The End of Philosophy?

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What disciplines or frameworks of thought are most relevant to our current humans and nature sustainability crises? Perhaps scientific knowledge alone, without any emotional wrappings, enables us to take a more objective, longer-term view of issues such as climate change, landscape degradation, and waves of species extinctions. If we do turn to disciplines such as ethics and philosophy, will they be reliable guides or will they lead us to exaggerated, emotional reactions? I have heard these kinds of questions a number of times—from people in many different walks of life, from distinguished scientists to interested citizens.

An alternative perspective argues that reason and philosophical deliberation have little to do with our choices because our emotions largely dictate our decisions and actions. As David Brooks argues in his April 6, 2009, New York Times column, “The End of Philosophy,” moral thinking is “more like aesthetics. . . . You don’t have to decide if a landscape is beautiful. You just know. Moral judgments are like that. They are rapid intuitive decisions and involve the emotion-processing parts of the brain. Most of us make snap moral judgments about what feels fair or not, or what feels good or not. We start doing this when we are babies, before we have language. And even as adults, we often can’t explain to ourselves why something feels wrong. In other words, reasoning comes later and is often guided by the emotions that preceded it.”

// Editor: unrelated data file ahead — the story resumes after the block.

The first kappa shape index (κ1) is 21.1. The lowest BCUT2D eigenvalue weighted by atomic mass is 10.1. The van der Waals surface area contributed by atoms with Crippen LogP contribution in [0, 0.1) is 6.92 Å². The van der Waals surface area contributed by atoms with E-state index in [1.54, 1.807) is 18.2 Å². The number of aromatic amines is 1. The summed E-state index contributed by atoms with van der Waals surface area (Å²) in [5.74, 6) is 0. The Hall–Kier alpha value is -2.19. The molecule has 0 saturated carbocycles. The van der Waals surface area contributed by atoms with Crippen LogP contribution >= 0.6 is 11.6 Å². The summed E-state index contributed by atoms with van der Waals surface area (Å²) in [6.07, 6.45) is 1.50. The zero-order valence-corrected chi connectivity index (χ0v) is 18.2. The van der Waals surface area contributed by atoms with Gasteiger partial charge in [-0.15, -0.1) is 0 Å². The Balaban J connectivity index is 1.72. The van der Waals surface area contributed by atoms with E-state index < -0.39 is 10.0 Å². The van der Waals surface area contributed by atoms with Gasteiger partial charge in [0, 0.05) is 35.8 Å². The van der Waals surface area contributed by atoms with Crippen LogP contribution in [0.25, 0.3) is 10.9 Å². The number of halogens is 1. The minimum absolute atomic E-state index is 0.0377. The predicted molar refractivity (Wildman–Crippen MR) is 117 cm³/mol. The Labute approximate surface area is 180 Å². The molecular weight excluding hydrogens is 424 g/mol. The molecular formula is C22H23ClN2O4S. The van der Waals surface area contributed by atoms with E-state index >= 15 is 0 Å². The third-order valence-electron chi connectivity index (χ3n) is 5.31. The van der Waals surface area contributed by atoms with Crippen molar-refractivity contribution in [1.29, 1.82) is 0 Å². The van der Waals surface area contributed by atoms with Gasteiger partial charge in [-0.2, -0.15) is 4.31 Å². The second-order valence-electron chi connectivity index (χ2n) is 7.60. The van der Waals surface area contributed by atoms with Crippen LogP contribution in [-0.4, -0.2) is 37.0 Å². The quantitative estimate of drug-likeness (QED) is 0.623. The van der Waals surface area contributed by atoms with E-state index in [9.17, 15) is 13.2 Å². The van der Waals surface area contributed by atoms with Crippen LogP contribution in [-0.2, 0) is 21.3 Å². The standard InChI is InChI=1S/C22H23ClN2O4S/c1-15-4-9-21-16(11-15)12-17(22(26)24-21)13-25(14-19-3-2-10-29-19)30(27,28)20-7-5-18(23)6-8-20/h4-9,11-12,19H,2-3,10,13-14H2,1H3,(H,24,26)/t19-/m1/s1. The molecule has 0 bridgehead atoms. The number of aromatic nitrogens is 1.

The case for the importance of ethics, emotion, science, and/or philosophy in approaching difficult choices about how we ought to live on earth should not be a case for exclusive jurisdiction. All of the disciplines bring insights into challenging dilemmas. Ethics, emotion, science, and other forms of knowledge should not be set in opposition to each other as an either/or choice for rational, thoughtful people.

One problem with David Brooks’ approach of giving primacy to emotional response is that he fails to acknowledge the concurrent development of emotion and knowledge, both of which work together to create meaning and intuitive decisions. In other words, the emotional development of human beings does not occur in a vacuum. A baby feels angry when the sharp knife she was holding is taken away. It feels unjust to her, but as she grows older and her knowledge expands, she recognizes that taking a knife away from a baby is not unfair, but in fact the very opposite; it is the right thing to do. The child’s growing understanding of the world around her is the key to this diametric shift in emotional response.

Interestingly, Brooks relies (as do others) on the evolutionary paradigm to justify his position of emotional primacy. “What shapes moral emotions in the first place?” he asks. “The answer has long since been evolution . . .” Brooks acknowledges that the evolutionary process has brewed up morality, so to speak, including the development of noble emotions such as cooperation, loyalty, and respect. However, he then uses this as a jumping off point for discarding philosophy and informed choice, giving emotion central (though not absolute) primacy in how we choose to live our lives.